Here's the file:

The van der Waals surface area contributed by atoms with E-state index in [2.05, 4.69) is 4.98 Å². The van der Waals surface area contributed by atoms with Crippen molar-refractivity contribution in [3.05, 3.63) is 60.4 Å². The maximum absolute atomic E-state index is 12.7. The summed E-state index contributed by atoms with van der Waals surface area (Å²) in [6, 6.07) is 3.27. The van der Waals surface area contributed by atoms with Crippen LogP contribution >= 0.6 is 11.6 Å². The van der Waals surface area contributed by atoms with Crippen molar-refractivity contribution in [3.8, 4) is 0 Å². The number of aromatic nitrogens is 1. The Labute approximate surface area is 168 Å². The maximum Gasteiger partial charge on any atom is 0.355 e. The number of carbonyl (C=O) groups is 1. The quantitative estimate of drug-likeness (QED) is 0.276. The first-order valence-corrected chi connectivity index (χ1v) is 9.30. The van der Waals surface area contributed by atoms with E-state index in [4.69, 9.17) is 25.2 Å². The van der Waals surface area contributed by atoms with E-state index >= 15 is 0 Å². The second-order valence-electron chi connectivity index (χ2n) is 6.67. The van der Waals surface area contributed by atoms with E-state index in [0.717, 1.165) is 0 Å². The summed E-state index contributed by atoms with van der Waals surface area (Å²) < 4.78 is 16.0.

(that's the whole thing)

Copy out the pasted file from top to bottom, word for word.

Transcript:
The van der Waals surface area contributed by atoms with E-state index in [2.05, 4.69) is 4.98 Å². The van der Waals surface area contributed by atoms with Crippen molar-refractivity contribution in [3.05, 3.63) is 60.4 Å². The maximum absolute atomic E-state index is 12.7. The summed E-state index contributed by atoms with van der Waals surface area (Å²) in [6, 6.07) is 3.27. The van der Waals surface area contributed by atoms with Crippen LogP contribution >= 0.6 is 11.6 Å². The van der Waals surface area contributed by atoms with Crippen molar-refractivity contribution in [3.8, 4) is 0 Å². The number of aromatic nitrogens is 1. The Labute approximate surface area is 168 Å². The maximum Gasteiger partial charge on any atom is 0.355 e. The number of carbonyl (C=O) groups is 1. The quantitative estimate of drug-likeness (QED) is 0.276. The first-order valence-corrected chi connectivity index (χ1v) is 9.30. The van der Waals surface area contributed by atoms with E-state index in [4.69, 9.17) is 25.2 Å². The van der Waals surface area contributed by atoms with E-state index >= 15 is 0 Å². The second-order valence-electron chi connectivity index (χ2n) is 6.67. The van der Waals surface area contributed by atoms with E-state index in [0.717, 1.165) is 0 Å². The summed E-state index contributed by atoms with van der Waals surface area (Å²) < 4.78 is 16.0.